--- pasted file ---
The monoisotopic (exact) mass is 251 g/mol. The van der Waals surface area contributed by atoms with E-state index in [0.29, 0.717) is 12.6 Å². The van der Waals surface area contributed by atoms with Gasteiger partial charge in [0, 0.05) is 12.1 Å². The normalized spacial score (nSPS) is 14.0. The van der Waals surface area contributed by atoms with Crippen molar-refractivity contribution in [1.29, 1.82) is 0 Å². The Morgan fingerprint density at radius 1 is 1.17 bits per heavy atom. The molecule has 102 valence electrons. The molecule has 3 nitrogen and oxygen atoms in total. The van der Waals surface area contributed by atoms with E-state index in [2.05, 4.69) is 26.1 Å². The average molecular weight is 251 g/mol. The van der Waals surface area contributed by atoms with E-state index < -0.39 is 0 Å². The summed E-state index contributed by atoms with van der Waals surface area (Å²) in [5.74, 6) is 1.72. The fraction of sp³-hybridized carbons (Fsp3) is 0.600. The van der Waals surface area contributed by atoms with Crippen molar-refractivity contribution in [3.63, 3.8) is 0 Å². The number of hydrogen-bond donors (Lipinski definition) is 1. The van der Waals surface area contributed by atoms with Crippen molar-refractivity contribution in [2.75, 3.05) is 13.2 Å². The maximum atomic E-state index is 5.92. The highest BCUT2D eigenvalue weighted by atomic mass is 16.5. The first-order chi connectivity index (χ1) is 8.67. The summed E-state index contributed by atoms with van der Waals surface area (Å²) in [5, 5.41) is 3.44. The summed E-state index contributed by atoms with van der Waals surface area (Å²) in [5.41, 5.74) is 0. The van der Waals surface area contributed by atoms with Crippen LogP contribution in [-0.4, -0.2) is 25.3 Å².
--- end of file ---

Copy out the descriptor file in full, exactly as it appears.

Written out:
The monoisotopic (exact) mass is 251 g/mol. The van der Waals surface area contributed by atoms with E-state index in [0.29, 0.717) is 12.6 Å². The van der Waals surface area contributed by atoms with Gasteiger partial charge in [0, 0.05) is 12.1 Å². The normalized spacial score (nSPS) is 14.0. The van der Waals surface area contributed by atoms with Crippen molar-refractivity contribution in [1.29, 1.82) is 0 Å². The Morgan fingerprint density at radius 1 is 1.17 bits per heavy atom. The molecule has 102 valence electrons. The molecule has 3 nitrogen and oxygen atoms in total. The van der Waals surface area contributed by atoms with E-state index in [2.05, 4.69) is 26.1 Å². The average molecular weight is 251 g/mol. The van der Waals surface area contributed by atoms with E-state index < -0.39 is 0 Å². The summed E-state index contributed by atoms with van der Waals surface area (Å²) in [5.74, 6) is 1.72. The fraction of sp³-hybridized carbons (Fsp3) is 0.600. The van der Waals surface area contributed by atoms with Crippen molar-refractivity contribution in [3.63, 3.8) is 0 Å². The number of hydrogen-bond donors (Lipinski definition) is 1. The van der Waals surface area contributed by atoms with Crippen molar-refractivity contribution in [2.75, 3.05) is 13.2 Å². The maximum atomic E-state index is 5.92. The highest BCUT2D eigenvalue weighted by atomic mass is 16.5. The first-order chi connectivity index (χ1) is 8.67. The summed E-state index contributed by atoms with van der Waals surface area (Å²) in [5, 5.41) is 3.44. The summed E-state index contributed by atoms with van der Waals surface area (Å²) in [5.41, 5.74) is 0. The van der Waals surface area contributed by atoms with Crippen LogP contribution in [-0.4, -0.2) is 25.3 Å².